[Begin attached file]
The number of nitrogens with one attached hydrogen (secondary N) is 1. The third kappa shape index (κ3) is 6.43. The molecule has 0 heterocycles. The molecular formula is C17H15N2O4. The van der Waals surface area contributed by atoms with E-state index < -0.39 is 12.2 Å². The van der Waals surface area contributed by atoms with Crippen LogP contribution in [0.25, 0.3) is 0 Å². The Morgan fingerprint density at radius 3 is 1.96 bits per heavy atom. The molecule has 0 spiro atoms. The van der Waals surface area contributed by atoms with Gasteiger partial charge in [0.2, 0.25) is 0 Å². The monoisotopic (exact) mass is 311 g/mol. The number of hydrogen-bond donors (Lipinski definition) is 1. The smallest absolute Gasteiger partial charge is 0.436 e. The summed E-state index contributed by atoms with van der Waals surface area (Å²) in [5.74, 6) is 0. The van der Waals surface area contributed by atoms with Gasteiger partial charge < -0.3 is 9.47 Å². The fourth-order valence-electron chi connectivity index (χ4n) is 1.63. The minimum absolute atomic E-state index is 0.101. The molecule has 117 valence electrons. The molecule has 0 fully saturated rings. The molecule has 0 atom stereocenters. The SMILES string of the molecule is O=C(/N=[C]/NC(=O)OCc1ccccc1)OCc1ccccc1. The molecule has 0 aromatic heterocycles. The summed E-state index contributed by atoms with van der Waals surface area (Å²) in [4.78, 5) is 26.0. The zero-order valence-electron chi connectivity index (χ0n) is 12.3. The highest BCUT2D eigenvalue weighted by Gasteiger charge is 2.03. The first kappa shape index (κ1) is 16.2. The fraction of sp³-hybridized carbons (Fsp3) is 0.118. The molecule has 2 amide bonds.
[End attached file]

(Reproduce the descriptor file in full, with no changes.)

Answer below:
The number of nitrogens with one attached hydrogen (secondary N) is 1. The third kappa shape index (κ3) is 6.43. The molecule has 0 heterocycles. The molecular formula is C17H15N2O4. The van der Waals surface area contributed by atoms with E-state index < -0.39 is 12.2 Å². The van der Waals surface area contributed by atoms with Crippen LogP contribution in [0.25, 0.3) is 0 Å². The Morgan fingerprint density at radius 3 is 1.96 bits per heavy atom. The molecule has 0 spiro atoms. The van der Waals surface area contributed by atoms with Gasteiger partial charge in [0.2, 0.25) is 0 Å². The monoisotopic (exact) mass is 311 g/mol. The number of hydrogen-bond donors (Lipinski definition) is 1. The smallest absolute Gasteiger partial charge is 0.436 e. The summed E-state index contributed by atoms with van der Waals surface area (Å²) in [5.74, 6) is 0. The van der Waals surface area contributed by atoms with Gasteiger partial charge < -0.3 is 9.47 Å². The fourth-order valence-electron chi connectivity index (χ4n) is 1.63. The minimum absolute atomic E-state index is 0.101. The molecule has 117 valence electrons. The molecule has 0 fully saturated rings. The molecule has 0 atom stereocenters. The SMILES string of the molecule is O=C(/N=[C]/NC(=O)OCc1ccccc1)OCc1ccccc1. The molecule has 0 aromatic heterocycles. The summed E-state index contributed by atoms with van der Waals surface area (Å²) in [4.78, 5) is 26.0. The zero-order valence-electron chi connectivity index (χ0n) is 12.3. The highest BCUT2D eigenvalue weighted by Gasteiger charge is 2.03. The first kappa shape index (κ1) is 16.2. The fraction of sp³-hybridized carbons (Fsp3) is 0.118. The molecule has 2 amide bonds.